I checked the schedule to see who else was working my shift. He was on until 6; I was starting at 3.
I fashioned a headband out of a bandanna and pushed my curls off my face to adhere, as much as I was willing to anyway, to proper food safety standards. I put my foot up on a chair to tie my shoe and headed up front to start working. On my way, I nearly ran into him in the narrow corridor by the walk-in freezer.
"Hey," I said, stopping short so we would not collide.
"Hey. You're on today?" he said. Of course he knew I'd be coming in. Everyone checked the schedule first thing because a good crew would make or break a shift. Maybe I was supposed to think he didn't care that I was there.
"No, I just felt like showing up in my uniform for no reason." Ask a stupid question, get a stupid answer.
"Hey!" I shouted, doing my best to sound offended through laughter.
"I'm kidding!" I knew he was but I pretended not to believe him.
Every time we worked together lately, this was our dance. Rumor had it he had a crush on me. I had a boyfriend and wasn't interested. I maintained that I was doing nothing to encourage his flirting, but at the same time I knew I was doing nothing to discourage it either. It was fun and he knew the situation.
All afternoon the squabbling and banter continued. There seemed to always be a reason for him to brush up against me or full on knock me out of his way. Every little girl knows that boys push you and pull your hair when they like you and just because he was 16, that didn't mean he had grown out of this style of flirtation. And just because I was 18, that didn't mean I wasn't going to react. I always pushed back, shouted at him or threw something, just let him know his actions had not gone unnoticed. It was all part of the game.
At some point, I'd had enough nonsense. It was time to get ready for the full shift change and I was growing weary of his antics. I tried to yell at him playfully but my intentionally light tone didn't do enough to hide my annoyance. I had upset him and felt badly about it. He stomped off to the back to sulk and I followed.
It was fine for me to be tired of him, but I didn't want him tired of me.
He ignored me for a few minutes while I tried in vain to apologize. I was just about to give up, figuring if he was that intent on brooding he could go on and do it then, when he started laughing.
"Good. You feel bad. That's what you get. You're always so mean to me." He was so proud of himself for getting me to beg for his attention. I was furious. How dare he make me look foolish?
"I'm mean to you?! If I'm mean to you, it's only because you're an asshole, always knocking into me or being obnoxious. You totally deserve it!"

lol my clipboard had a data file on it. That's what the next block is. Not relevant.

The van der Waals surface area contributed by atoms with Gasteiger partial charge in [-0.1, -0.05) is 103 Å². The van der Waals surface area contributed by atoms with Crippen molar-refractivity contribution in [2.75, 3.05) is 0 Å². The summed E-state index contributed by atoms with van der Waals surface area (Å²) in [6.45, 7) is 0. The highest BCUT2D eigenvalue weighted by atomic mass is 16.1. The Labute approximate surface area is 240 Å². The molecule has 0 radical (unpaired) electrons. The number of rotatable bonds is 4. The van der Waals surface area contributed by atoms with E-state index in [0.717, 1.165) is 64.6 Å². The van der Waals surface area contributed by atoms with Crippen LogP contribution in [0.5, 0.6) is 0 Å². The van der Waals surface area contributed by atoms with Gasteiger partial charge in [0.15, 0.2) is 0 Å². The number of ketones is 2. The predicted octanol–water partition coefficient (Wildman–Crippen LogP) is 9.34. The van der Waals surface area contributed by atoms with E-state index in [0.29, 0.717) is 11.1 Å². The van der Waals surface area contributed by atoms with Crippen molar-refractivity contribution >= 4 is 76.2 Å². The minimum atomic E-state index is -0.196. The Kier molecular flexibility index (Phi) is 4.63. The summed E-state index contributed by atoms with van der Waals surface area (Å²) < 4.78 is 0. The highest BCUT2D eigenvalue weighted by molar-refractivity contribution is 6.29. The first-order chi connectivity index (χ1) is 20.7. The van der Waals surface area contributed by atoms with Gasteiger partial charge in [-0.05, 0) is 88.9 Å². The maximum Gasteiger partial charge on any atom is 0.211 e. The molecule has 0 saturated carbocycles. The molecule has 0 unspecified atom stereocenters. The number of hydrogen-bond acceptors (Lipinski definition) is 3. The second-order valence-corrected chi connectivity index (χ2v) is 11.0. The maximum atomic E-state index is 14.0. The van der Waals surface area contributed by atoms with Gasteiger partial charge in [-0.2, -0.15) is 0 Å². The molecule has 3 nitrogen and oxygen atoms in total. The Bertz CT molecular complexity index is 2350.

He swung a wet, soapy dishrag in my direction and it was on. I tried to protect myself from the rag while simultaneously wrestle it away from him. He was much stronger than I was, so he always had the upper hand. I grabbed one end of the rag so he couldn't whip it at me anymore, but he grabbed my wrist and squeezed it hard so I had to let go. I screamed in pain and tried to punch him. It was the kind of altercation that started as fun but was beginning to get out of hand.
The roughhousing continued. I tripped over a chair behind me and fell back against the upright freezer. We were still attacking one another and he fell towards me. He put his hands up to stop himself from crushing me, one on either side of my head. Time stopped. We were both breathing heavily. My heart was racing, no doubt from the struggle. He probably thought it was for him.
He was smiling and staring at me intensely. I looked back at his blue eyes. He was so close. I should have pushed him off of me but I just stood there, arms frozen at my sides.
The sound of footsteps interrupted the silence between us and caused us to break our stare. We bounced away from one another. He went to put the dishrag in the sink. As I breezed past my other coworker, I noticed her confused expression. I looked up at the clock.
"It's 6. Shouldn't you leave?" I asked him. I was walking back up front before I even finished my sentence. Why would he do that? Why would he get that close? I hopped up on the front freezer and sat there, the cold metal against my thighs, watching the traffic drive by me.
I heard the back door slam and I knew he was gone. My coworker came back up front.
"What was that all about?" she asked.
"I don't know," I said.
He and I never talked about it. We weren't really friends after that.
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